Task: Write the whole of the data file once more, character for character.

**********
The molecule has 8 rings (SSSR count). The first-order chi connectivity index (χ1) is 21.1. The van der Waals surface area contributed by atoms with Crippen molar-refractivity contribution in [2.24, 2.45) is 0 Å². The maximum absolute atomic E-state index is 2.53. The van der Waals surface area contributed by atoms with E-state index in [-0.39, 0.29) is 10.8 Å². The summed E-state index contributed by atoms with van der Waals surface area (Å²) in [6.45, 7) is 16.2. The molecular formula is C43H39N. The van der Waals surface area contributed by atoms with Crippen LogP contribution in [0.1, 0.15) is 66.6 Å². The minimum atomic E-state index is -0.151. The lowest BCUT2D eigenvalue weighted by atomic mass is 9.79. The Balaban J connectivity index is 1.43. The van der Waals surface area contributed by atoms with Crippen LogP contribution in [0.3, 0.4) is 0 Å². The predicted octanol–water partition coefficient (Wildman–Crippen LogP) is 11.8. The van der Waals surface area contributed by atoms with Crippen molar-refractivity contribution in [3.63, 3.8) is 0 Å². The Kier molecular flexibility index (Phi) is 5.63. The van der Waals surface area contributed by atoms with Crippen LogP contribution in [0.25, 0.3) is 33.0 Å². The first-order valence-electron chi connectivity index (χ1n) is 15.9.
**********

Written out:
The molecule has 8 rings (SSSR count). The first-order chi connectivity index (χ1) is 21.1. The van der Waals surface area contributed by atoms with Crippen molar-refractivity contribution in [2.24, 2.45) is 0 Å². The maximum absolute atomic E-state index is 2.53. The van der Waals surface area contributed by atoms with E-state index in [-0.39, 0.29) is 10.8 Å². The summed E-state index contributed by atoms with van der Waals surface area (Å²) in [6.45, 7) is 16.2. The molecular formula is C43H39N. The van der Waals surface area contributed by atoms with Crippen LogP contribution in [0.1, 0.15) is 66.6 Å². The minimum atomic E-state index is -0.151. The lowest BCUT2D eigenvalue weighted by atomic mass is 9.79. The Balaban J connectivity index is 1.43. The van der Waals surface area contributed by atoms with Crippen LogP contribution in [0.3, 0.4) is 0 Å². The predicted octanol–water partition coefficient (Wildman–Crippen LogP) is 11.8. The van der Waals surface area contributed by atoms with Crippen molar-refractivity contribution in [3.63, 3.8) is 0 Å². The Kier molecular flexibility index (Phi) is 5.63. The van der Waals surface area contributed by atoms with Crippen LogP contribution in [0.25, 0.3) is 33.0 Å². The first-order valence-electron chi connectivity index (χ1n) is 15.9.